Hardiness of Redcedar Takes on Elegant Form in Taylor Juniper
Near the town of Taylor in central Nebraska, a unique variation of eastern redcedar was discovered in 1978. It’s a narrow, very upright tree growing to 25' tall and just 3' wide, not at all the irregular shape of most redcedars.
It looks like it belongs in a formal French garden rather than a prairie but it’s as disease-resistant and tolerant of a wide variety of soil and environmental conditions as common redcedar. With a mass of native grass at its feet, it’s at home in the country, but it has proven hardy in tough urban sites such as narrow planting beds next to brick walls and concrete. It even offers the bonus of beautiful silvery-blue juniper berries.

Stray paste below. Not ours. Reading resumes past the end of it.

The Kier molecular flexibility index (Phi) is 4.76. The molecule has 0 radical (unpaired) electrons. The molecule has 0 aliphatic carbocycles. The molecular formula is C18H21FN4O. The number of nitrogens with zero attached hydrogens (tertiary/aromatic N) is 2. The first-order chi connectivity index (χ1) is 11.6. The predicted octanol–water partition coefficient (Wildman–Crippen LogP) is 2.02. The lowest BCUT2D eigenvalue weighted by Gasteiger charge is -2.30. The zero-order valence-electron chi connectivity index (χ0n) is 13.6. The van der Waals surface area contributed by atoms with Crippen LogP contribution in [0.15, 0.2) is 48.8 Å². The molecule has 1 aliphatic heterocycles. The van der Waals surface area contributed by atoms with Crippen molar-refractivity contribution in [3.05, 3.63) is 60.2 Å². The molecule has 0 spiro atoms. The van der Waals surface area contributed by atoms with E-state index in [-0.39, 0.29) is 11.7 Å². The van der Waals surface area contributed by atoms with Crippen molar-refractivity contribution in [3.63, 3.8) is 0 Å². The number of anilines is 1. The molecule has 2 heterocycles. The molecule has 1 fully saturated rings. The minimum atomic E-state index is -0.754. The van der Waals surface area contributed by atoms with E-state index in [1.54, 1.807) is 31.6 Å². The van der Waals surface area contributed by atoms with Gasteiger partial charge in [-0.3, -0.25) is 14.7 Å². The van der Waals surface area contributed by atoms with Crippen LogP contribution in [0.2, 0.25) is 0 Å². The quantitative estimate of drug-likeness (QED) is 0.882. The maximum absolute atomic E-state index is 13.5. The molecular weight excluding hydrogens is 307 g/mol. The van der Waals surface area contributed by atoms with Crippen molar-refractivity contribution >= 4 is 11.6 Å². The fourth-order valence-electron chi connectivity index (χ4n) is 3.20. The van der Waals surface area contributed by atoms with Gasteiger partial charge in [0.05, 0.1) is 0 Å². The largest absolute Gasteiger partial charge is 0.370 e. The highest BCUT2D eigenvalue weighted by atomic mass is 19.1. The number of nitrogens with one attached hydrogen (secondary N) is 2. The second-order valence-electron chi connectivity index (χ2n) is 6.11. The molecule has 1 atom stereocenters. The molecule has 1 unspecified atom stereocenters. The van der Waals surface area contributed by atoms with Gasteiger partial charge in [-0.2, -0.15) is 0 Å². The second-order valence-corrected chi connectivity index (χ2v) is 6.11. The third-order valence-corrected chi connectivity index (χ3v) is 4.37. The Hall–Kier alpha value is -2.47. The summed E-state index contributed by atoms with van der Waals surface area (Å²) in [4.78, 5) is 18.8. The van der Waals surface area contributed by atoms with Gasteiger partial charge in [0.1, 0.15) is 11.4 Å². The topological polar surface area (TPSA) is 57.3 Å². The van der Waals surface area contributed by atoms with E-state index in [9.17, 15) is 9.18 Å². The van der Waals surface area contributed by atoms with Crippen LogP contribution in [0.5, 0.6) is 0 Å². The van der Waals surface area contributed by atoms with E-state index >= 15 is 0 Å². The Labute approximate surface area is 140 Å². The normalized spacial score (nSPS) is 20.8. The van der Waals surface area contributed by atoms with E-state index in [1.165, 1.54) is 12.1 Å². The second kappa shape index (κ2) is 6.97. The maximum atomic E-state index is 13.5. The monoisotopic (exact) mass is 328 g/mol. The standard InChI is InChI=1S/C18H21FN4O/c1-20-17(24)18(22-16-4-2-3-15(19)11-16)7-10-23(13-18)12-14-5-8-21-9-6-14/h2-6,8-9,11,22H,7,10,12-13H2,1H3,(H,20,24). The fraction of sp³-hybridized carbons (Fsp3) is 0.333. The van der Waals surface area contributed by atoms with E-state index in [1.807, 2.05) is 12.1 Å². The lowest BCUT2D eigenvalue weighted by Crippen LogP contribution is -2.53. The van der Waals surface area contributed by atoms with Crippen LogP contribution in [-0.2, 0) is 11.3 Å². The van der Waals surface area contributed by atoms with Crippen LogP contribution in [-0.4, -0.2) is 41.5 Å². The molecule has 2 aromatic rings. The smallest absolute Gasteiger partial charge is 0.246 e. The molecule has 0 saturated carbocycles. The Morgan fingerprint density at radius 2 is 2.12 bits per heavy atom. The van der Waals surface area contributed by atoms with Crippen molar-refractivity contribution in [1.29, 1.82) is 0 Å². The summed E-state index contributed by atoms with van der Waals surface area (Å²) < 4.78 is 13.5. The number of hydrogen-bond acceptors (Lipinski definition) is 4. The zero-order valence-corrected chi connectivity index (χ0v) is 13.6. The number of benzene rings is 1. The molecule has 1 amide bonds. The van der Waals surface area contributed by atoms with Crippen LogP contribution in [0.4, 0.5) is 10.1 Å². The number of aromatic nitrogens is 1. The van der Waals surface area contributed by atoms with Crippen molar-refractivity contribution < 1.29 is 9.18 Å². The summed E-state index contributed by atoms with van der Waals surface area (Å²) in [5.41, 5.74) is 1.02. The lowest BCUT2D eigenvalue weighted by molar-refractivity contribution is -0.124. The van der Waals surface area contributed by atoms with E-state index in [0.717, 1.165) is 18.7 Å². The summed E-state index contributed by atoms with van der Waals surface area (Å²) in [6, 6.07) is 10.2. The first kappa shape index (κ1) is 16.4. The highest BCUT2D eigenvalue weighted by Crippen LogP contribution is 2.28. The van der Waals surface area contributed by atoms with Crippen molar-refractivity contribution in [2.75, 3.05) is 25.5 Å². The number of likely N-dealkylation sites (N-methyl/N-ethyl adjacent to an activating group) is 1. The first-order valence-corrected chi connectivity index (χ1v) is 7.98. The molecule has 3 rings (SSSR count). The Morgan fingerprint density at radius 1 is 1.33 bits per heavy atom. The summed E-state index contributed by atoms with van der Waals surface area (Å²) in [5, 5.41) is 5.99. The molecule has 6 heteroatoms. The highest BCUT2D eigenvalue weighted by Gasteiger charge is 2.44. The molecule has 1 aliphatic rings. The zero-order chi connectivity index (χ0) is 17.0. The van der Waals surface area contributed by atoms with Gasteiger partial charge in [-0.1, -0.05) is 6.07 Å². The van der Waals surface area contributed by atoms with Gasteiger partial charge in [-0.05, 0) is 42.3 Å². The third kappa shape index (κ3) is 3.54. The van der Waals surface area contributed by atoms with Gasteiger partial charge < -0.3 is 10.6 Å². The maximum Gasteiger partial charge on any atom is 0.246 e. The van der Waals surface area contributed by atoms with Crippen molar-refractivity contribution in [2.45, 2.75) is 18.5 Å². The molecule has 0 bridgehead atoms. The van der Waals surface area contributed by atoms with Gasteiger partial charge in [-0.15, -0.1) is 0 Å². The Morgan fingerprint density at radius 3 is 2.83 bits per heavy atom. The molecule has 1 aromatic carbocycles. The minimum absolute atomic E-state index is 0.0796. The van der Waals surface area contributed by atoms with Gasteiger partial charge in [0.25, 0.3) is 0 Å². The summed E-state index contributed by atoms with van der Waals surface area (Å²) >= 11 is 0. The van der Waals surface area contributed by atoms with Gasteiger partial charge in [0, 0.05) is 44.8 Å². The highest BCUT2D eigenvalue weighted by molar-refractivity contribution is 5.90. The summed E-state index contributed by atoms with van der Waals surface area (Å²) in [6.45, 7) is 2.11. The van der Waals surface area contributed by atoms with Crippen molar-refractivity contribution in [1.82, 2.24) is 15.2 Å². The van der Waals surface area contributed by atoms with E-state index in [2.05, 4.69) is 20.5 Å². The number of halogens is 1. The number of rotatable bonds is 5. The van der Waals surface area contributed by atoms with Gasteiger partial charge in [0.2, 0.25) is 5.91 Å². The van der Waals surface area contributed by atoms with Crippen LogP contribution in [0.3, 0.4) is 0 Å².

Long-lived groupings of Taylor junipers can be found in several places throughout the University of Nebraska-Lincoln campus. With such a narrow, vertical form it needs to be carefully integrated into a landscape design but in the right places, it can soften urban landscapes and provide year-round green in narrow spaces around tall buildings.
|Taylor Junipers at Lincoln's Pioneers Park and the state capitol|